tagRomanceYou Who Know...

You Who Know...


You Who Know...

...What Love Is.


Copyright Oggbashan January 2017

The author asserts the moral right to be identified as the author of this work.

This is a work of fiction. The events described here are imaginary; the settings and characters are fictitious and are not intended to represent specific places or living persons.

Minor edit February 2016.


I was behind our near neighbour Marjorie, Mrs Jefferies, at the supermarket checkout. She had a large overflowing trolley. I had a couple of items in a small hand basket, a couple of things my mother wanted for our evening meal.

I could have gone through the express checkout but I thought Mrs Jefferies might want a hand with her shopping. If she did and I helped I hoped that she might offer me a lift home. There was a heavy storm outside with driving rain. I'd get soaked walking the half mile home.

I had always liked Mrs Jefferies from the first time I had met her. My parents had moved near to her in my second year at university. They had downsized our house because I was the third and youngest son to leave home. Mrs Jefferies, and to a lesser extent her husband Alan, had been good neighbours. They had helped my parents to move in and had introduced us to other local people. They had made the transition to a new place much easier.

I was deluding myself. What I should have thought was 'I had always loved Marjorie, Mrs Jefferies', not just liked. She had been my last and most intense adult crush. She had been amused by my love for her but gentle and kind. If the saying is right that you could work out what a woman would be like in later life by looking at her mother, then Marjorie's daughter Linda would have been my ideal partner.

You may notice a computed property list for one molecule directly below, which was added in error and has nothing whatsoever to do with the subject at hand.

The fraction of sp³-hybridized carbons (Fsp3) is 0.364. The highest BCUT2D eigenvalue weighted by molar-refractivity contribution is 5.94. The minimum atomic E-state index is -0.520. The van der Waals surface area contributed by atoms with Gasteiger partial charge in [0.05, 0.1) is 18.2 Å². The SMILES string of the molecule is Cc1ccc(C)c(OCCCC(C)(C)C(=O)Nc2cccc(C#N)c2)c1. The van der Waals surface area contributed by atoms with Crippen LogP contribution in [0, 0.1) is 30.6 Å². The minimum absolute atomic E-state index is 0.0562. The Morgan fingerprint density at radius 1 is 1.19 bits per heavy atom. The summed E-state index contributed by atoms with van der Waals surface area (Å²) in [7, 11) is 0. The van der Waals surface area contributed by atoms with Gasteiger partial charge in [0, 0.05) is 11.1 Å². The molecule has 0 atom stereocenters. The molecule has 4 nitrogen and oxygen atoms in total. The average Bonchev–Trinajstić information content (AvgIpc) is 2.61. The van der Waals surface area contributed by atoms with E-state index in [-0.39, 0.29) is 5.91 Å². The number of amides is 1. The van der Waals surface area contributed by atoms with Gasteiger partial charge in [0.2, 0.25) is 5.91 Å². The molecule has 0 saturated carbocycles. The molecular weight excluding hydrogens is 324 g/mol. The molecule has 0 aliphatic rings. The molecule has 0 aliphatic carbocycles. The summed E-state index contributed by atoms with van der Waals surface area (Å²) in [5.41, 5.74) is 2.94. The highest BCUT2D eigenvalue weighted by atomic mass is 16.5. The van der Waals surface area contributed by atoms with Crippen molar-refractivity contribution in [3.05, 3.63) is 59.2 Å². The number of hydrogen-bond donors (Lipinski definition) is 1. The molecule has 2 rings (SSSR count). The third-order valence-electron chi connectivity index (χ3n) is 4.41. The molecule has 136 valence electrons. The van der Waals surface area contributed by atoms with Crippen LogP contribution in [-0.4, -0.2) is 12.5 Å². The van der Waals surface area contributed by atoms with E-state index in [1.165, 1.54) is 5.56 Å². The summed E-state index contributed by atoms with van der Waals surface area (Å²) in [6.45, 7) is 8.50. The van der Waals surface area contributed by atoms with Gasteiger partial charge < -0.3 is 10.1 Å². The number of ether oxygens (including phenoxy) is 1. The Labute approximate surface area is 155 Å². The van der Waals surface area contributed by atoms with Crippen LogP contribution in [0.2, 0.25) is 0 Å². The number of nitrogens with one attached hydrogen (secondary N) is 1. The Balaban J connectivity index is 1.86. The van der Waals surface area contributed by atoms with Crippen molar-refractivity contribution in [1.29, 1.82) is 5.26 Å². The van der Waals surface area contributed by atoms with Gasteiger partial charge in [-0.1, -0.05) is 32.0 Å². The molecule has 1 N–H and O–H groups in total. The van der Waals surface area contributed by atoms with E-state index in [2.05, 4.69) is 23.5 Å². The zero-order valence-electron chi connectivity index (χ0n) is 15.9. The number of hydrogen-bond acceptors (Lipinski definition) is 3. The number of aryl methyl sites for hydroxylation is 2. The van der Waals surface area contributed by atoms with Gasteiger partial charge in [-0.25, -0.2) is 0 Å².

In my first summer vacation after the move I had asked Linda out. She was home after her first university year. It hadn't worked. She liked me. I liked her. But there was nothing more. Why? If I was honest it was because we were still too young and inexperienced to make real commitments. I still am.

Linda told me when we decided to end our non-existent relationship that she had never been sure whether I wanted to be with her or with her mother. That hurt mainly because there was some truth in it. I was still having a crush on Marjorie. A motherly peck on the cheek from Marjorie had had more impact on me than a kiss on the lips from Linda.